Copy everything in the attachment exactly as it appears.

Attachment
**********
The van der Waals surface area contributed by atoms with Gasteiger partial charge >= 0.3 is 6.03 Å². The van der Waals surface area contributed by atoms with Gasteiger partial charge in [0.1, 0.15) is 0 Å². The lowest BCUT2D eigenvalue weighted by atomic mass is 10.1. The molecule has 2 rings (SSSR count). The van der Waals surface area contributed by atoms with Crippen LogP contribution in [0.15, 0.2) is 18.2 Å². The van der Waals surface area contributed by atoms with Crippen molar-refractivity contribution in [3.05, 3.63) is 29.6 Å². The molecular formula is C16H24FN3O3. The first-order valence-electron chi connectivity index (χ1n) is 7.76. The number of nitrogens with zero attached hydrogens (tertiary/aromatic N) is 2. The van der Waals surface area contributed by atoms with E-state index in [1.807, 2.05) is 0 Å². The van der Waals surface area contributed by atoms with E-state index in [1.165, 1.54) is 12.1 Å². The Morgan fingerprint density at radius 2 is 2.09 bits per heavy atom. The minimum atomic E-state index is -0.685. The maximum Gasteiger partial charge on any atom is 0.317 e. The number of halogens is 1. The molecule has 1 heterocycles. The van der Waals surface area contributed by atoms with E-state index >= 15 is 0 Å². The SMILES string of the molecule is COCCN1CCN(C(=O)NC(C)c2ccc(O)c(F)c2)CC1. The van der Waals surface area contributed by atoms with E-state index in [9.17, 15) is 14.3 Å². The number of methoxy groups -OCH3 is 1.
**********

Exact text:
The van der Waals surface area contributed by atoms with Gasteiger partial charge >= 0.3 is 6.03 Å². The van der Waals surface area contributed by atoms with Gasteiger partial charge in [0.1, 0.15) is 0 Å². The lowest BCUT2D eigenvalue weighted by atomic mass is 10.1. The molecule has 2 rings (SSSR count). The van der Waals surface area contributed by atoms with Crippen LogP contribution in [0.15, 0.2) is 18.2 Å². The van der Waals surface area contributed by atoms with Crippen molar-refractivity contribution in [3.05, 3.63) is 29.6 Å². The molecular formula is C16H24FN3O3. The first-order valence-electron chi connectivity index (χ1n) is 7.76. The number of nitrogens with zero attached hydrogens (tertiary/aromatic N) is 2. The van der Waals surface area contributed by atoms with E-state index in [1.807, 2.05) is 0 Å². The van der Waals surface area contributed by atoms with E-state index in [1.165, 1.54) is 12.1 Å². The Morgan fingerprint density at radius 2 is 2.09 bits per heavy atom. The minimum atomic E-state index is -0.685. The maximum Gasteiger partial charge on any atom is 0.317 e. The number of halogens is 1. The molecule has 1 heterocycles. The van der Waals surface area contributed by atoms with E-state index >= 15 is 0 Å². The SMILES string of the molecule is COCCN1CCN(C(=O)NC(C)c2ccc(O)c(F)c2)CC1. The van der Waals surface area contributed by atoms with E-state index in [9.17, 15) is 14.3 Å². The number of methoxy groups -OCH3 is 1.